Film Faves: 1998

Welcome to yet another monthly edition of Film Faves!

Just to remind folks, Film Faves counts down my favorites in any movie topic.  It is not intended as a "Best of" list, rather simply an account of one's enjoyment and celebration of film.  Unlike those other lists you might find on other sites, Film Faves avoids the Honorable Mentions by listing a dozen favorites - and stops there.  Currently, Film Faves is going back in time, counting down my favorites of each year.

Let's get on with it.

If I were to pick a word that describes the year 1998, it would be: decent.  There are a lot of decent films from 1998: American History X, Armageddon, The Big Lebowski, Can't Hardly Wait, Ever After, The Faculty, The Opposite of Sex, Primary Colors, Rush Hour, and You've Got Mail come to mind.  None of them are great films, but none are crap either.  In fact, Armageddon was the highest-grossing film of the year.

That isn't to say there weren't any really good films.  The year saw the release of Blade, A Bug's Life, Elizabeth, Gods and Monsters, Mulan, The Negotiator, The Parent Trap remake (introducing the world to Lindsay Lohan), A Perfect Murder, Run Lola Run, and The Thin Red Line, many of which were nominated for Academy Awards.

However, there were many more bad films than good ones that year: The Avengers, BASEketball, Blues Brothers 2000, Half Baked, Home Fries, Hope Floats, I Still Know What You Did Last Summer, Jack Frost, Lost in Space, Mercury Rising, A Night at the Roxbury, The Odd Couple II, Practical Magic, Snake Eyes, Species II, Sphere, Star Trek: Insurrection, Urban Legend, and Very Bad Things represent just a fraction of the worst 1998 had to offer.

The year was a big year for deaths in show business.  Legends like Frank Sinatra, Roy Rogers, and Akira Kurosawa, who is considered one of the greatest filmmakers who ever lived, all passed on that year.  Also, Phil Hartman rocked a generation of The Simpsons and Saturday Night Live fans with his sudden and tragic death.  Other deaths included Sonny Bono and Lloyd Bridges, father of Jeff Bridges.

But here are my favorite films of...


12. City of Angels

This may be the most lukewarm edition of Film Faves in quite some time as it starts with a few movies that I most-enjoyed, but am hardly an ardent fan of. We start off with City of Angels, which is anything but perfect: the angels-on-billboards visual effects now look fake, the characters don’t always react believably, and the logic isn’t always sound if you think about it much. It is considered to be far inferior to The Wings of Desire, the 1987 Wim Wenders film on which it is based (admittedly, a blind-spot of mine). But the photography by John Seale (Gorillas in the Mist) is often quite beautiful – both the close-up and landscape shots – and the acting prevents the film from being saccharine garbage. Cage is great, with a serene sort of intensity and a believability and hilarity we haven’t seen since… well, this movie. Dennis Franz is enthusiastic and a joy, which makes me miss seeing him on-screen. And the soundtrack and Gabriel Yared’s score are wonderful. All of these come together for a decent film. City of Angels was ludicrously rated ‘R’ for a love scene that can only be described as graphic only in its depiction of extreme passion, a beautiful thing for those teens who are just beginning to experience romantic love to witness.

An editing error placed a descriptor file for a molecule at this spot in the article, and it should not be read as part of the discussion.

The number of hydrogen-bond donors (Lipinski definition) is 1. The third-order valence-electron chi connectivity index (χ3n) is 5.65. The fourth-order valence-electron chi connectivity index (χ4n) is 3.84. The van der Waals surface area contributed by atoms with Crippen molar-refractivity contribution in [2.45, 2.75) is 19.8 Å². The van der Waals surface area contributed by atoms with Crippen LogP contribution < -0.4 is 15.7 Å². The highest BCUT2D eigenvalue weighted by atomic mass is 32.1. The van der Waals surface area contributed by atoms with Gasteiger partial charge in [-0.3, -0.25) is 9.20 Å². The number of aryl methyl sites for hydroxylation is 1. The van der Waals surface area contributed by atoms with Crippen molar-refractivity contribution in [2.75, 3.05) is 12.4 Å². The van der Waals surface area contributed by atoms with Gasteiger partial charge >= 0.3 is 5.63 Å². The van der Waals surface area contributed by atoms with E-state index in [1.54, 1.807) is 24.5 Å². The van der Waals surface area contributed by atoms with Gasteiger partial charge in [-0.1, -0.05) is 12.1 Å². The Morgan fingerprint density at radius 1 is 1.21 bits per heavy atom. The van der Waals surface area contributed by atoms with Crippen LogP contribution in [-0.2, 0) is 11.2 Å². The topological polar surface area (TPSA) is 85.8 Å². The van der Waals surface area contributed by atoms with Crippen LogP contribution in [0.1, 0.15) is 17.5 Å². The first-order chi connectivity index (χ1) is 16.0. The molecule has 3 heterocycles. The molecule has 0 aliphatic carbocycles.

11. Lethal Weapon 4

There are enough flaws to make this the worst film of the Lethal Weapon series – but it’s still an enjoyable entry. It’s partially about a couple of ‘80s action heroes living in a politically-correct world and dealing with being “too old for this shit,” which I find interesting. The references to the first and third entries and some bad-ass fighting by Jet Li help keep the fun coming. Newcomer Chris Rock has a couple good moments, as does the rest of the cast, but it is Mel Gibson – even after the personal scandals of recent years – who really entertains here.

10. Out of Sight

I wasn’t a big fan of this film when I first saw it many years ago. Seeing it now, I like it much more. George Clooney plays a cool-as-a-cucumber thief who is captivated by a federal marshal (Jennifer Lopez) that he kidnapped during a prison break. This is easily J. Lo’s best performance, simply because she somehow conjures up with Clooney some of the most electrifying chemistry I’ve seen on-screen in a long time; their dialogue together is crackling! The supporting cast is amazing: Don Cheadle, Dennis Farina, Michael Keaton, Catherine Keener, Ving Rhames, and Steve Zahn. Not only that, but Out of Sight was directed by Steven Soderbergh of the Oceans films and Erin Brockovich, among others. I don’t love it, but it is a pretty fun film.

9. Playing By Heart

Once the object of Remember That Movie’s attention last year, this lesser-known interrelated-character romance isn’t first-rate, but does feature some great performances, especially by Angelina Jolie. I caught the film on cable a few years after its release and have been unable to forget it since. It aims to present the challenges of maintaining and rekindling loving relationships and the importance of occasionally letting your heart be your guide. The film falls short of knocking it out of the park, but still can provide a nice night in with a loved one.

8. Shakespeare in Love